There’s a Chicago workers’ compensation law firm that over the last ten or so years has handled thousands of cases. They do a lot of advertising, but I don’t usually hear the same complaints about this firm as I do about some of the other firms that do whatever they can to sign up more cases than they can handle. And they were never like some of the other terrible firms where they were churning through frustrated staff and attorney employees who would quit due to lack of training and other shenanigans.

Sometime in the last six months or so the main partners appear to have had some sort of falling out. One of the name partners, who has a reputation as the best of the attorneys, left the firm. Since that time we’ve been getting 1-2 calls a week from their unhappy clients. They are telling us things like they can’t get a return phone call, nobody answers their questions, nothing is happening on their case, etc.

I saw that one of their associates has now also left and I was told that the firm itself may dissolve. It appears that they may not currently have enough good attorneys to handle the case volume. Again to be clear this is second hand news and I’m not mentioning any names because that’s not the point of this post.

The point is that this type of thing happens a few times a year. Maybe not as much with a firm that from the outside appeared to be successful, but it’s also not the first time we’ve seen that too. So the question is, what should you as a client do if the firm you hired appears to be falling apart?

The answer really depends on the case itself. The recent caller to our office was only injured a couple of months ago and was getting paid incorrectly with no action done to solve the problem. They couldn’t get a return phone call from any attorney due to the apparent chaos. That was an easy one to advise. It was clear they needed a new lawyer.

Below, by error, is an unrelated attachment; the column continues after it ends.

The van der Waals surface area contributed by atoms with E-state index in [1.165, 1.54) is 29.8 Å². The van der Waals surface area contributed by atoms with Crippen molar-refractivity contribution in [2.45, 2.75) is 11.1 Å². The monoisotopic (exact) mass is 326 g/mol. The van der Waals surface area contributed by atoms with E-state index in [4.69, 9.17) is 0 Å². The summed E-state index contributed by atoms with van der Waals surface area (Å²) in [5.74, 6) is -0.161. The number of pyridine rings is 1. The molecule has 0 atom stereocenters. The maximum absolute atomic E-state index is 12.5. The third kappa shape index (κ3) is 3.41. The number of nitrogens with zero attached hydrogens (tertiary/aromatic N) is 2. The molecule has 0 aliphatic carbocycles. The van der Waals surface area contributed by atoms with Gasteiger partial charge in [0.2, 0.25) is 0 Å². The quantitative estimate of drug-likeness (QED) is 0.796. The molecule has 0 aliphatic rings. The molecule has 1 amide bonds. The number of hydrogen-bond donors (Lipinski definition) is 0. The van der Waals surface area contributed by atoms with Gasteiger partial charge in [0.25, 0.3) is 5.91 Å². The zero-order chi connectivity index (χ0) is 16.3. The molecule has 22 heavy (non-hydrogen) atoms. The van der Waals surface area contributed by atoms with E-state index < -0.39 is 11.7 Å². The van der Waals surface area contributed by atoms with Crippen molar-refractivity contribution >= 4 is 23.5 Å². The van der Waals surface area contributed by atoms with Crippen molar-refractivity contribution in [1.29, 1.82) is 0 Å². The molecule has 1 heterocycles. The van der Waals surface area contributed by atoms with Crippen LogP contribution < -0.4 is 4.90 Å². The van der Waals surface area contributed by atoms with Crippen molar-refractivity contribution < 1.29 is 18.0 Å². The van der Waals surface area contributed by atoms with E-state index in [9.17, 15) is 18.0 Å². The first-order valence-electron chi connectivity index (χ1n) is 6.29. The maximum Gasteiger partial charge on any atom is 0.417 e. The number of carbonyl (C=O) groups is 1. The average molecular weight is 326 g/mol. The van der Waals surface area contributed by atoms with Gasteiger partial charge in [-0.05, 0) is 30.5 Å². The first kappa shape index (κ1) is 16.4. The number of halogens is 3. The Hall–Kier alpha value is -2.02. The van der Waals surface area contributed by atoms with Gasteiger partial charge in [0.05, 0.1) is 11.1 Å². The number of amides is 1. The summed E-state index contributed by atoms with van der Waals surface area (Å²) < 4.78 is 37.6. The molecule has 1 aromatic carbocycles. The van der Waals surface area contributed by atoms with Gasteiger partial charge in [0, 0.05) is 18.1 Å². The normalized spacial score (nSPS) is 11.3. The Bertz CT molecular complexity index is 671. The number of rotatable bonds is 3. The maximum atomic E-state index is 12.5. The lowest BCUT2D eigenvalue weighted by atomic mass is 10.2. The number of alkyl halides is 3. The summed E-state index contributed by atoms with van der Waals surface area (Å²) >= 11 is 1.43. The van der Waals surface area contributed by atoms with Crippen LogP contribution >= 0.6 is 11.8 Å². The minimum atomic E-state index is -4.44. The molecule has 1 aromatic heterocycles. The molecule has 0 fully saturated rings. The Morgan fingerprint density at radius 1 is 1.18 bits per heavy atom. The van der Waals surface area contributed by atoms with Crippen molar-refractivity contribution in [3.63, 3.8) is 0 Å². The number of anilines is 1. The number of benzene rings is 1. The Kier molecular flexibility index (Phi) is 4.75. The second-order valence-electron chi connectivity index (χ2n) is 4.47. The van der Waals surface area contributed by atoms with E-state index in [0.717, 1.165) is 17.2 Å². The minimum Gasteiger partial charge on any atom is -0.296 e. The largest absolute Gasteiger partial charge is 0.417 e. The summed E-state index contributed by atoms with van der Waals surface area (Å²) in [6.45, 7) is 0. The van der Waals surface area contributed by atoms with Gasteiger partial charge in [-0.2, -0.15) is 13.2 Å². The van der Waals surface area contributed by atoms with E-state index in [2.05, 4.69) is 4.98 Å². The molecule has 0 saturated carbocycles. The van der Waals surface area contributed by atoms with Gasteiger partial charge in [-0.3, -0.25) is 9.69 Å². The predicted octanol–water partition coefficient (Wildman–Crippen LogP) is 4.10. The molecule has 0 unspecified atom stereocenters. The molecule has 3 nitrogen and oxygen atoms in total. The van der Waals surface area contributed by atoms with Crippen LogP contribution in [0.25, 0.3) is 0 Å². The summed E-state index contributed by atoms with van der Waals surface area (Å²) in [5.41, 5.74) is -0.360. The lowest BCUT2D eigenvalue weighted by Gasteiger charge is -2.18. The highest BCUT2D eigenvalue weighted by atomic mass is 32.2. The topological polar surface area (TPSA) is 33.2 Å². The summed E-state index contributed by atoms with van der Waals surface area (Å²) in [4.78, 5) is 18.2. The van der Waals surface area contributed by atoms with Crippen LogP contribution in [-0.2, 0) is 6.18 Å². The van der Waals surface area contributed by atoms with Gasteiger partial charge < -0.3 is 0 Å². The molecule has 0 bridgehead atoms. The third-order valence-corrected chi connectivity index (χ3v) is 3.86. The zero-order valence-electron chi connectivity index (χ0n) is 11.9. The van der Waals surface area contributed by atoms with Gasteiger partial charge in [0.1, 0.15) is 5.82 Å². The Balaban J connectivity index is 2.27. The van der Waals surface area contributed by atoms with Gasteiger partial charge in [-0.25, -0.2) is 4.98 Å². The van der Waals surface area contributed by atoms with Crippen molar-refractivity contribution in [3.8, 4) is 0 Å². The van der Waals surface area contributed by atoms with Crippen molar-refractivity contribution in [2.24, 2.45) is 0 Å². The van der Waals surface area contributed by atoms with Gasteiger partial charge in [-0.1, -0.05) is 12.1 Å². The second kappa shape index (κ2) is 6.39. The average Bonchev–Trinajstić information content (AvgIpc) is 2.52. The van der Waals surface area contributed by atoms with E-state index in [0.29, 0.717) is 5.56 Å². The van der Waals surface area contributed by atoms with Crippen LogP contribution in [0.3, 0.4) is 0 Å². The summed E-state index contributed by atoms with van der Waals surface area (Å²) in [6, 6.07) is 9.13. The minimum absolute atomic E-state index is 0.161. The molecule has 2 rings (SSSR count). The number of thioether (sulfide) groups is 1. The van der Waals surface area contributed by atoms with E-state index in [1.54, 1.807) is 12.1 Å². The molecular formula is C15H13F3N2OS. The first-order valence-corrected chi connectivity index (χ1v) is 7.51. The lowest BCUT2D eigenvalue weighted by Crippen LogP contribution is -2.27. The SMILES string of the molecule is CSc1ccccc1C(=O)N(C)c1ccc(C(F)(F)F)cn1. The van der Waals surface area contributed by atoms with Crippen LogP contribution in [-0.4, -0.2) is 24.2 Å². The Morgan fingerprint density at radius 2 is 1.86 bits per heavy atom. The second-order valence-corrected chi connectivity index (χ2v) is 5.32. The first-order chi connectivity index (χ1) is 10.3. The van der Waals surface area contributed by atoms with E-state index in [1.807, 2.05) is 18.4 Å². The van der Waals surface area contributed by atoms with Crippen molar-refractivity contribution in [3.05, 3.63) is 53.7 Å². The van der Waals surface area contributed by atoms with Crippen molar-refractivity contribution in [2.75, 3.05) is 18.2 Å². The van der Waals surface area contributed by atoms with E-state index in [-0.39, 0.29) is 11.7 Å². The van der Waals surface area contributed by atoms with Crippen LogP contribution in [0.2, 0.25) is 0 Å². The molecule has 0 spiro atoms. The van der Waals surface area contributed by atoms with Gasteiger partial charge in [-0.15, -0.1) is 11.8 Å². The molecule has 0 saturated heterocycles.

Other clients of theirs are likely happy with their attorney. In that case you should probably stick with them. That said I’d have a discussion about the direction your handling attorney will be going. Are they joining a new firm? How many cases do they now have? If things are going well I’d stick with them, but pay attention to see if their service slips.

If your case has gone to trial, there’s a big settlement offer, or is really old, you are probably stuck with them. Hopefully you don’t get screwed over in the process.

Some of the injured workers they are representing might fall somewhere in between all of these examples. You don’t want to go down with the ship, but aren’t sure what to do. In those cases I’d suggest you have a second opinion consult with an experienced firm to see what makes sense. An honest lawyer won’t tell you to switch just because, but rather will help you figure out what makes sense. It costs nothing to switch, but a good lawyer will not tell you to switch if they don’t think it’s the right thing for you.

If you’d like a free consultation because you have concerns about your lawyer or any other reason, call us in confidence at 312-346-5578.